Price • The company proposing to build Utah’s first commercial nuclear power plant near Green River has spent $17.5 million in the six years since it unveiled plans for a 3,000-megawatt station, according to trial testimony Monday over water the project’s needs.
All but about $1 million has come from the operating profit of an oil-and-gas-services company Blue Castle Holdings acquired three years ago in exchange for an equity stake in the project, according to Blue Castle CEO Aaron Tilton, a former Republican lawmaker.
Willow Creek LLC, based in Grand Junction, Colo., builds, replaces and repairs natural gas and crude oil pipelines and storage facilities in Utah and four other states. It earns $7 million to $8 million off annual revenues of $30 million, Tilton said. He added that he intends to use this profit in the federal licensing process, expected to cost $100 million, and approach potential investors to make up the difference.
The information is crucial to Blue Castle’s claims that it possesses the financial means to put the requested 53,000 acre feet to "beneficial use," one of the findings necessary for a water right under the doctrine of prior appropriation.
Tilton’s testimony drew skepticism from the environmentalists suing to block the project. HEAL Utah policy director Matt Pacenza questioned why the owners of a company as profitable as Willow Creek would trade it for a stake in an enterprise that might not produce revenue for years, if ever.
"Best-case scenario is they are $40 [million] to $50 million short of what they need and that’s just to apply to the [Nuclear Regulatory Commission]," Pacenza said. Building the plant will cost between $16 billion and $18 billion.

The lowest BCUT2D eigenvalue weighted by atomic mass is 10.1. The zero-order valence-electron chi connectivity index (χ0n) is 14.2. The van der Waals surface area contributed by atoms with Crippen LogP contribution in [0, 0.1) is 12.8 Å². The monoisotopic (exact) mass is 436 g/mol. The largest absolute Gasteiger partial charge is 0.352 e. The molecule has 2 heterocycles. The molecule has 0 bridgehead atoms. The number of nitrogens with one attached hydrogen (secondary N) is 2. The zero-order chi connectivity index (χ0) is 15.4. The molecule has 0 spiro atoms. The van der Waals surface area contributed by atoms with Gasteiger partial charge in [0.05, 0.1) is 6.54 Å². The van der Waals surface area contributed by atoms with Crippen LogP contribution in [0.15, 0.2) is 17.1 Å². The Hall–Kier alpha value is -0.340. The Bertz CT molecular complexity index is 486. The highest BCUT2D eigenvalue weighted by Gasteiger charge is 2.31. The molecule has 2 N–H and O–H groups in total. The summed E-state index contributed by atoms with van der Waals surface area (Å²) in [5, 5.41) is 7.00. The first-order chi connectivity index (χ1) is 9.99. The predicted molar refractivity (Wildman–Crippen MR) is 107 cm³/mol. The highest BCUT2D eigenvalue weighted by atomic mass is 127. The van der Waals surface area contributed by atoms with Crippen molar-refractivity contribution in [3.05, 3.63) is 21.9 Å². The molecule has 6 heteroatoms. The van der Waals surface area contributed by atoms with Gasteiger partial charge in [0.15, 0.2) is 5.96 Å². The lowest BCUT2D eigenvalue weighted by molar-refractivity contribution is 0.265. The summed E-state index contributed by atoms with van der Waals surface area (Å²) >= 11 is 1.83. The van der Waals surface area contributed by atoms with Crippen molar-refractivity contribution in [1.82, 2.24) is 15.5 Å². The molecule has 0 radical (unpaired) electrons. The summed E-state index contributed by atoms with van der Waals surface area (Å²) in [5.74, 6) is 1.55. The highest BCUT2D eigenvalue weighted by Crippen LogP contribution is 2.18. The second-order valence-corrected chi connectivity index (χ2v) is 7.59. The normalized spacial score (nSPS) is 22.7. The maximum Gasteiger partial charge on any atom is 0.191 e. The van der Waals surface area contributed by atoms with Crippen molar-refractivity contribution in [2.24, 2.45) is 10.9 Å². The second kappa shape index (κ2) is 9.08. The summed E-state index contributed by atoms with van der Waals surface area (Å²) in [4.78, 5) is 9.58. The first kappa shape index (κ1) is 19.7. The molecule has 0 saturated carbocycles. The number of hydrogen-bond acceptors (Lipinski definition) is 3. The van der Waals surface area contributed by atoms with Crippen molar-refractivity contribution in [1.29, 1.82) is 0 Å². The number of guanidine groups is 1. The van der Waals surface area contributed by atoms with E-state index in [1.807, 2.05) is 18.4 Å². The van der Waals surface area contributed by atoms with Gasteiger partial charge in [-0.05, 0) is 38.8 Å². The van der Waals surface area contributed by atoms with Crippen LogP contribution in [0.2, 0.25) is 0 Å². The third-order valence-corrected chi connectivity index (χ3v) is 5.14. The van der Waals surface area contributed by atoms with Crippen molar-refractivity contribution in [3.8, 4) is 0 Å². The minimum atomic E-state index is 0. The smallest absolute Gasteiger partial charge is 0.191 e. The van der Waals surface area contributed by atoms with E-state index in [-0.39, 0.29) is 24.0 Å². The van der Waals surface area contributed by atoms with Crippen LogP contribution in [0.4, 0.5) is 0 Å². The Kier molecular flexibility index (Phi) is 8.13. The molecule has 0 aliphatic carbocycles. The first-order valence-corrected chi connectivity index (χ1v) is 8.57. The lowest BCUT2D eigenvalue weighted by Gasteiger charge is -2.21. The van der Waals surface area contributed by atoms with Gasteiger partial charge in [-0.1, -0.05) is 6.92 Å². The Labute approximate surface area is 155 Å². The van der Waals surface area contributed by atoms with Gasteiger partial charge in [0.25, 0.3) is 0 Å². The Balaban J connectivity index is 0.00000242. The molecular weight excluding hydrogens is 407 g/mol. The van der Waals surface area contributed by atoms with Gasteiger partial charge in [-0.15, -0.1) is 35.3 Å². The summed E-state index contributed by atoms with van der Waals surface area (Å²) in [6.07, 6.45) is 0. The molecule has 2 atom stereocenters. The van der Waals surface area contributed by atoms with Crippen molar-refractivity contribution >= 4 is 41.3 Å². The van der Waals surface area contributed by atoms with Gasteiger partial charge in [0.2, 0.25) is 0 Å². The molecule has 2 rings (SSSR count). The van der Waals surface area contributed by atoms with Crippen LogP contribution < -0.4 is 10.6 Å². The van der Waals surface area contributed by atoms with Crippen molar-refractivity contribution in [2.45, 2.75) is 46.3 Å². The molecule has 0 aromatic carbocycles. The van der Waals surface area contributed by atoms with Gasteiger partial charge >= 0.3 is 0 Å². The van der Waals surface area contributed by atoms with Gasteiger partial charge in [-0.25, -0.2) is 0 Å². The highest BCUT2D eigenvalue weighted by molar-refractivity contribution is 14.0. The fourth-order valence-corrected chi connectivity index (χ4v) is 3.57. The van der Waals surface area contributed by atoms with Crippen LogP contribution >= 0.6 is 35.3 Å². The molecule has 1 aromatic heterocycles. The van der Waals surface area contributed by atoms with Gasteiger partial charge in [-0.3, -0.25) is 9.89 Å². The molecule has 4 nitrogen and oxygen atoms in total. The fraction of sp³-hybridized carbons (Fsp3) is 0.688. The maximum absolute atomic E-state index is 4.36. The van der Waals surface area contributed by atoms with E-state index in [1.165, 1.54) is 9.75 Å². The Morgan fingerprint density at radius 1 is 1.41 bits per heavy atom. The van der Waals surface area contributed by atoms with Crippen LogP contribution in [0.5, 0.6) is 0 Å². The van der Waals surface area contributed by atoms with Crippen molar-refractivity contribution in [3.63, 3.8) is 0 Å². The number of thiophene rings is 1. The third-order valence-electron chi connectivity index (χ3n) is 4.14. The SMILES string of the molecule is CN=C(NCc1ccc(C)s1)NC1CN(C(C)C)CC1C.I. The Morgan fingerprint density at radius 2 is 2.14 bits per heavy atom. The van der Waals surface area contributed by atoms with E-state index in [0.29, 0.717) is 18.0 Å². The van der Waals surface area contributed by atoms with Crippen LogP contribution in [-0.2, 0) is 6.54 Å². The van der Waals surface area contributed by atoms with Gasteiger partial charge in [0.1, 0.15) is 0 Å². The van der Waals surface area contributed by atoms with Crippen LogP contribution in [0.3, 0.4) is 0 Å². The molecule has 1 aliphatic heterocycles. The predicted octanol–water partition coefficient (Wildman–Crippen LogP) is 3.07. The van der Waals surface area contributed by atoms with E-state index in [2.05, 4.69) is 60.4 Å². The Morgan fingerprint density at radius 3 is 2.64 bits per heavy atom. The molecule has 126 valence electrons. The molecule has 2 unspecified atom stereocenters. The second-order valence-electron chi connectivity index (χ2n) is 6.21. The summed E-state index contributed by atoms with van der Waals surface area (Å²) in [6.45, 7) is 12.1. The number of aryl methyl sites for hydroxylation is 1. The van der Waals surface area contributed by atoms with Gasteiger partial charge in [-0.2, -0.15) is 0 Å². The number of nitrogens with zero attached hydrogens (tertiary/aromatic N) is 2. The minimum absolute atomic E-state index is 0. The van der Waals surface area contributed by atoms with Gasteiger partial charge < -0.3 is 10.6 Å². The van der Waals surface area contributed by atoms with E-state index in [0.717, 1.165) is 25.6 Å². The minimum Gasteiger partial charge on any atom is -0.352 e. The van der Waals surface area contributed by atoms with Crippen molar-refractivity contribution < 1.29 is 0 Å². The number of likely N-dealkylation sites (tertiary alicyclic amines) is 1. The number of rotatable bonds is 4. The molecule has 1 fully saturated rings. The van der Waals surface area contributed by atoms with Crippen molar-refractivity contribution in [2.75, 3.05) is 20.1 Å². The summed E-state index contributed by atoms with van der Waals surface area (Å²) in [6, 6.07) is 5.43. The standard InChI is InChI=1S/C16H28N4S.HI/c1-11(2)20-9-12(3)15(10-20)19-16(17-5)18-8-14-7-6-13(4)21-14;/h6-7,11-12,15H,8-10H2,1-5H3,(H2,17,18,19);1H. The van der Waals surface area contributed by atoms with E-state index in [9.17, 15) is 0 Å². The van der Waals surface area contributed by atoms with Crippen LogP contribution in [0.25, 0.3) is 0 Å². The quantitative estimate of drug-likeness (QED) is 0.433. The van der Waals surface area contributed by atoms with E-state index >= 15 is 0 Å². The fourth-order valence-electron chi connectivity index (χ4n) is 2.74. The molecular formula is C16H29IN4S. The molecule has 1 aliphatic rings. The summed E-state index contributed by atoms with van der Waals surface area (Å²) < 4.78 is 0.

Along with other groups and local business, HEAL has taken Blue Castle to court seeking to invalidate the rights State Engineer Kent Jones transferred last year from a failed coal-fired plant. The nuclear plant would use the water, enough to supply a medium-size Utah city, to cool its two reactors.
Harmond is hearing Blue Castle’s witnesses first and will hear from opponents’ experts later in the week.
In their lawsuit, environmentalists contend Jones failed to exercise required due diligence last year when he assigned rights held by San Juan and Kane counties to Blue Castle. The environmental groups say a healthy Green River might not be able to sustain such a large diversion and Blue Castle has yet to demonstrate a market for the power it hopes to start generating by 2024.
HEAL’s lawyer John Flitton pressed Tilton on which utilities have expressed an interest in purchasing the plant’s prodigious electrical output. Tilton dropped the name of Rocky Mountain Power, which listed Blue Castle as a possible power source in its long-range planning documents. He conceded such listings do not reflect a commitment to actually buy any power.
Despite diminishing flows on the Green River, former State Engineer Jerry Olds, now part of the Blue Castle team, testified that there will be plenty of water to operate a nuclear power plant safely in Emery County for the next half century.
Blue Castle’s chief operating officer Tom Retson said the firm has conducted half the work needed to get an early-site permit from the NRC, a process it can pull off even if it fails to attract new investors. The federal agency already has visited the project site west of Green River three times and has assembled project teams in anticipation of receiving Blue Castle’s application.
Around the world, 71 nuclear plants are under construction and at least 14 proposed plants are in the licensure pipeline in the United States, Retson said. Blue Castle is following a well-trod path and has the expertise to negotiate regulatory hurdles in a cost-effective way. Its principals include former NRC chair Nils Diaz and Reed Searle, former general manager of the Intermountain Power Agency.
While no power-purchase agreements have been signed, Retson said he expects regional utilities, which currently have little access to nuclear power, will eventually want to own a piece of Blue Castle.
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